1973 41st USSR Championship Tournament Photograph

Author: USSR Chess Federation signed Boris Spassky, Michal Tal, Anatoly Karpov, Alexander Beliavsky, Efim Geller, Paul Keres, Victor Korchnoi, Nukhim N Rashkovsky, Gennadi Kuzmin, Vladimir Savon, Evgeni Ellinovich, etc

Publisher: USSR Chess Federation

Location: Moscow

Year: 1973

$500.00


Description:

Oblong photograph (6 3/4" x 11 1/4") Signed by 14 of the 18 contestants Boris Spassky, Michal Tal, Anatoly Karpov, Alexander Beliavsky, Efim Geller, Paul Keres, Victor Korchnoi, Nukhim N Rashkovsky, Gennadi Kuzmin, Vladimir Savon, Evgeni Ellinovich Sveshnikov, Mark Taimanov, Vladimir Borisovich Tukmakov, Orest Averkin and one non contestant Viktor Davidovich Kupreichik on the verso. The photograph shows the stage were the contest took place with lined up game tables and the participants during the competition. In the foreground a part of the auditorium with seated spectators.

In the aftermath of Robert James Fischer's victory over Boris Spassky in the 1972 World Championship, the Soviet Union had been humiliated and humbled by an American, and the 35+ year rule of the Soviet chess machine over the international chess world had finally been put to an end. The consequences of this result were felt in Soviet chess for months after. Mark Taimanov, Tigran Petrosian, and Spassky were all reprimanded for their failure to stop Fischer. Consequences continued into the 41st USSR Championship, held in the Soviet capital of Moscow, from October 2-26, 1973. The tournament was organized to be the strongest in a decade. In addition to the four qualifying players who had each won a semi-final (Orest Averkin, Karen Grigorian, Nukhim Rashkovsky, and Evgeni Sveshnikov), the very strongest grandmasters of the Soviet Union received forced invitations to participate. The list was a collection of former world champions, multiple Soviet title winners, and the very strongest of the Soviet school, including: Spassky, Petrosian, Mikhail Tal, Vasily Smyslov, Anatoli Karpov, Viktor Korchnoi, Efim Geller, Paul Keres, Lev Polugaevsky, Taimanov, Leonid Stein, Vladimir Tukmakov, Vladimir Savon and Gennadi Kuzmin. Victor Davidovich Baturinsky, the vice-president of the USSR chess federation, and a Colonel of Justice, explained clearly to all the participants that their attendance was not only obligatory, but their very future as Soviet chess players (and the favors imparted therein) depended on their performance in the championship. Stein died before the championship took place and he was replaced by junior world champion Alexander Beliavsky. In addition to the composed line up, it was made known that draws of thirty moves or less were 'discouraged' by the organizers. Although short draws did occur, the schedule of play and the intense combat among the contestants was arduous. It was Spassky, after failing in Reykjavik, who emerged victorious by a full point. This edition did have the desired effect of revealing future world title candidates, as Karpov and Korchnoi tied for second along with two other contestants and would face each other the following year for what ultimately was the de facto world championship.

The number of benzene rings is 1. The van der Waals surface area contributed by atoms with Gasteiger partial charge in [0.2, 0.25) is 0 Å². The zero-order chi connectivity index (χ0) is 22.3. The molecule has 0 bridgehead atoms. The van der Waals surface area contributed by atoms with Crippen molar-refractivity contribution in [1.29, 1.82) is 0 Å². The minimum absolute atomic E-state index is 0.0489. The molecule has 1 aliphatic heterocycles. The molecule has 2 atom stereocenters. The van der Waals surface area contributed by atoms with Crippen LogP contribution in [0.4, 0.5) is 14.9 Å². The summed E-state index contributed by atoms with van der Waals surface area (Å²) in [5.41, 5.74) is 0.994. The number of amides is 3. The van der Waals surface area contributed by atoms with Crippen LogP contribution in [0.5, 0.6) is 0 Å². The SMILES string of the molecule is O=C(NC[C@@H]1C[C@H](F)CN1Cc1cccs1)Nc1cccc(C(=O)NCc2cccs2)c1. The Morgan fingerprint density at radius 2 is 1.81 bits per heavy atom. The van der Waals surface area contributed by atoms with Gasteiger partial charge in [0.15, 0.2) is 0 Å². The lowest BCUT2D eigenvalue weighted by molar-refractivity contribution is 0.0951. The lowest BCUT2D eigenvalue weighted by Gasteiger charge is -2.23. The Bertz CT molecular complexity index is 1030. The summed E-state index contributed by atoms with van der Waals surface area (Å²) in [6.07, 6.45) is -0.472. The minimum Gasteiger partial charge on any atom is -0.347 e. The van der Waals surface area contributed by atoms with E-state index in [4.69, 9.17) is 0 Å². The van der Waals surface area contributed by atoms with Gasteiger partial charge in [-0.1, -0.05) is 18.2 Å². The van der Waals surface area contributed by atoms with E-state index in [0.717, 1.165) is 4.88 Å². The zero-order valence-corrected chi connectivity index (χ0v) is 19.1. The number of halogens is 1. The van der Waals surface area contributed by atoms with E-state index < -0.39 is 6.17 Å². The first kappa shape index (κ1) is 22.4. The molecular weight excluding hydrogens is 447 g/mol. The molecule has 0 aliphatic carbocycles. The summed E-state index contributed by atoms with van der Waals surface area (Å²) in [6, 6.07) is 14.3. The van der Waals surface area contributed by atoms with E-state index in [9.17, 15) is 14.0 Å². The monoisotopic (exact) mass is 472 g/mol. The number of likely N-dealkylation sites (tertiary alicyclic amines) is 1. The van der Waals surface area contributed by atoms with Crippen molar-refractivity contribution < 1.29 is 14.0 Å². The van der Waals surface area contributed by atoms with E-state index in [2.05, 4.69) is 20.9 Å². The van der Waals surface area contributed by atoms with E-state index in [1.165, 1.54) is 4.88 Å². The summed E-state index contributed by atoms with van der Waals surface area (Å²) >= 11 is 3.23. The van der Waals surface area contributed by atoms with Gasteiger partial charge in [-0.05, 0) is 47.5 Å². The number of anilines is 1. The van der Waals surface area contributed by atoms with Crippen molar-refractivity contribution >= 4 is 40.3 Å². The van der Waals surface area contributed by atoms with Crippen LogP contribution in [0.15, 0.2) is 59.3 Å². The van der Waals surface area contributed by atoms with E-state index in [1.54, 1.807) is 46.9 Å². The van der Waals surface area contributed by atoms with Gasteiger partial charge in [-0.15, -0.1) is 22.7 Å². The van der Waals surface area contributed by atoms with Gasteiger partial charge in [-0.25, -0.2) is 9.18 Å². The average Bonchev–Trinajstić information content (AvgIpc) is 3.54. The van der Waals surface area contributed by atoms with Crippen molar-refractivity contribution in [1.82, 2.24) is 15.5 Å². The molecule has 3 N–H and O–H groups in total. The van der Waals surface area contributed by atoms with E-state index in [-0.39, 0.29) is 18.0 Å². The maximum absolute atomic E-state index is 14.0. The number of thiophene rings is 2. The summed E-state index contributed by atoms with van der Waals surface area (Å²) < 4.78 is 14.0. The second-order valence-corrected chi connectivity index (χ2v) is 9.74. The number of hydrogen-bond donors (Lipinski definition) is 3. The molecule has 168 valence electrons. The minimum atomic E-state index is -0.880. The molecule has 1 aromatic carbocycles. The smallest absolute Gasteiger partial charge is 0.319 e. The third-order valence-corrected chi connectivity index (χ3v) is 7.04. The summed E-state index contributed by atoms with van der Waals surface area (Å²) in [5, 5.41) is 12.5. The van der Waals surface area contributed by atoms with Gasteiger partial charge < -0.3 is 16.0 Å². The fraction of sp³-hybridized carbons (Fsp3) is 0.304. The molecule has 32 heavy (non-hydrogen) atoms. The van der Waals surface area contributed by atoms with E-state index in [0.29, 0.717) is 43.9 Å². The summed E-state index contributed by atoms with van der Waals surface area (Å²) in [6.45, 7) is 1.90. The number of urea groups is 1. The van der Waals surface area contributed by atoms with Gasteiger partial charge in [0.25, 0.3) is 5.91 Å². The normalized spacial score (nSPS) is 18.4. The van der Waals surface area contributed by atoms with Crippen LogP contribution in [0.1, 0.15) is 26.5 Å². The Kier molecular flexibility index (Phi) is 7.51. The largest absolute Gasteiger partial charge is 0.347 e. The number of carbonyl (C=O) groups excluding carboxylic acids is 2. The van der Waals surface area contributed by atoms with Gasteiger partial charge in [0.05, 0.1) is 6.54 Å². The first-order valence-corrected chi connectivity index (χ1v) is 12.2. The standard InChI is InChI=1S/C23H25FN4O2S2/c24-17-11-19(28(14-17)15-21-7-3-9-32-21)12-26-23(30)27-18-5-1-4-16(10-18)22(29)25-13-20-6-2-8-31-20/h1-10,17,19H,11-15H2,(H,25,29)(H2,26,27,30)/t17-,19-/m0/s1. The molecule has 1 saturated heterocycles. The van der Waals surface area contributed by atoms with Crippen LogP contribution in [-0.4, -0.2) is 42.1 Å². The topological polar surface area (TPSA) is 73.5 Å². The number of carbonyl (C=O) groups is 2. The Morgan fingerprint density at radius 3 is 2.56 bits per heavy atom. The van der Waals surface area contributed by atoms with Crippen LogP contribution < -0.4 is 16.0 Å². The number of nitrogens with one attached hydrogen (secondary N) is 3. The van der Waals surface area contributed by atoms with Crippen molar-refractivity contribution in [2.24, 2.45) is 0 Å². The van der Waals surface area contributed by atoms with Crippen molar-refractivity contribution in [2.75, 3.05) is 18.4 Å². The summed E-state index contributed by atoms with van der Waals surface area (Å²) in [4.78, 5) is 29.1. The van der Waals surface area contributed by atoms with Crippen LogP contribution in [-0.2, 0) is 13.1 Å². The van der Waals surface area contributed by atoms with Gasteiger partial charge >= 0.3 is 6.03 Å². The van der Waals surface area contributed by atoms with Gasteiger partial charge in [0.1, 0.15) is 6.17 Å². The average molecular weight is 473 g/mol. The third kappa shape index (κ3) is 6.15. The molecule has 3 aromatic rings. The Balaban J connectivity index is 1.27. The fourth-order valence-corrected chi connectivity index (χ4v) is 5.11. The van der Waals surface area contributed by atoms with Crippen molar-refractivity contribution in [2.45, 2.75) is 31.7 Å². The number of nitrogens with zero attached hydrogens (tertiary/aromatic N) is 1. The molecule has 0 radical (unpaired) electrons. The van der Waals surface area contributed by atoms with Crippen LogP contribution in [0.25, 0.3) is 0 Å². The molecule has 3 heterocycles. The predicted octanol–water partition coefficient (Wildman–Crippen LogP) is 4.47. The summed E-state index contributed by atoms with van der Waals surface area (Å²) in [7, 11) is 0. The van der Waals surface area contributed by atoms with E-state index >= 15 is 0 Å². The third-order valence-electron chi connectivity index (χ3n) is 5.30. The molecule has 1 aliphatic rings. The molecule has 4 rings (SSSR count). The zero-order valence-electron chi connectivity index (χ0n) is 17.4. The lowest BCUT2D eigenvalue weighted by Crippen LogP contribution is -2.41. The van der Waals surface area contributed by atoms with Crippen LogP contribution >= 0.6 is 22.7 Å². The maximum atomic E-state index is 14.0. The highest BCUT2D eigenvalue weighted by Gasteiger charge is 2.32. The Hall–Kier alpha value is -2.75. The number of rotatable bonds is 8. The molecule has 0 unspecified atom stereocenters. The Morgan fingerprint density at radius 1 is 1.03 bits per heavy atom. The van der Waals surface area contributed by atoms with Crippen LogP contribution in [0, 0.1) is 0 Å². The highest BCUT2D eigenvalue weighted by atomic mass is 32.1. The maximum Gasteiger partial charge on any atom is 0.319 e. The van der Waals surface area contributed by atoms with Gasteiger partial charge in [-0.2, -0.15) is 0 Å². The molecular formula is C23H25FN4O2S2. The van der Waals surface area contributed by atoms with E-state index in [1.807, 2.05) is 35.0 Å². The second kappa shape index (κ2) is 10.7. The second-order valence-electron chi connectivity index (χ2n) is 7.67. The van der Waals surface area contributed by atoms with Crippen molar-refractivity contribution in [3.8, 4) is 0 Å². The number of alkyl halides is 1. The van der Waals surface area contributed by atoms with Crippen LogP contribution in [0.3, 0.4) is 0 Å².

Condition:

Slightly tinted, trimmed at the bottom irregularly else a very good copy of an interesting chess historical document.